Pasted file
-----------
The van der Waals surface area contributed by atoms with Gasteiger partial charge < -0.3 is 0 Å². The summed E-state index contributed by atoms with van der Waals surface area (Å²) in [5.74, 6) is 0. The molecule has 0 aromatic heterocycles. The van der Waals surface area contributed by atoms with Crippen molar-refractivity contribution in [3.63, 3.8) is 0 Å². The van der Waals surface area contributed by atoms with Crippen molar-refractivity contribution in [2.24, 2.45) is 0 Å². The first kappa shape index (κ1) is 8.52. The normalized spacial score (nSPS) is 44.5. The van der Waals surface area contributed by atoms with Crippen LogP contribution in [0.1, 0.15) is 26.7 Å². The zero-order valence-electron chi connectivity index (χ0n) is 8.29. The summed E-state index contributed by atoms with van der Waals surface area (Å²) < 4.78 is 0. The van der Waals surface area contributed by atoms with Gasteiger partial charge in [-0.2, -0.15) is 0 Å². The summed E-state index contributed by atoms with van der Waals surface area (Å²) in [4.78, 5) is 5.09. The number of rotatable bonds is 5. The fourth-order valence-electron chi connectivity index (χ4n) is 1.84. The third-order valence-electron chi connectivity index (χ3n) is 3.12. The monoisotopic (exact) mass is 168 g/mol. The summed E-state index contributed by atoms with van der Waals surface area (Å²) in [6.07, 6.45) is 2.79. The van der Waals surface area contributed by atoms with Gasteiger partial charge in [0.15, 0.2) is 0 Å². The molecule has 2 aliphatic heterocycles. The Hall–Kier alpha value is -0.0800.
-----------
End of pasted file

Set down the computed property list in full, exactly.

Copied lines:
The van der Waals surface area contributed by atoms with Gasteiger partial charge < -0.3 is 0 Å². The summed E-state index contributed by atoms with van der Waals surface area (Å²) in [5.74, 6) is 0. The molecule has 0 aromatic heterocycles. The van der Waals surface area contributed by atoms with Crippen molar-refractivity contribution in [3.63, 3.8) is 0 Å². The van der Waals surface area contributed by atoms with Crippen molar-refractivity contribution in [2.24, 2.45) is 0 Å². The first kappa shape index (κ1) is 8.52. The normalized spacial score (nSPS) is 44.5. The van der Waals surface area contributed by atoms with Crippen LogP contribution in [0.1, 0.15) is 26.7 Å². The zero-order valence-electron chi connectivity index (χ0n) is 8.29. The summed E-state index contributed by atoms with van der Waals surface area (Å²) < 4.78 is 0. The van der Waals surface area contributed by atoms with Gasteiger partial charge in [-0.2, -0.15) is 0 Å². The summed E-state index contributed by atoms with van der Waals surface area (Å²) in [4.78, 5) is 5.09. The number of rotatable bonds is 5. The fourth-order valence-electron chi connectivity index (χ4n) is 1.84. The third-order valence-electron chi connectivity index (χ3n) is 3.12. The monoisotopic (exact) mass is 168 g/mol. The summed E-state index contributed by atoms with van der Waals surface area (Å²) in [6.07, 6.45) is 2.79. The van der Waals surface area contributed by atoms with Gasteiger partial charge in [0.15, 0.2) is 0 Å². The molecule has 2 aliphatic heterocycles. The Hall–Kier alpha value is -0.0800.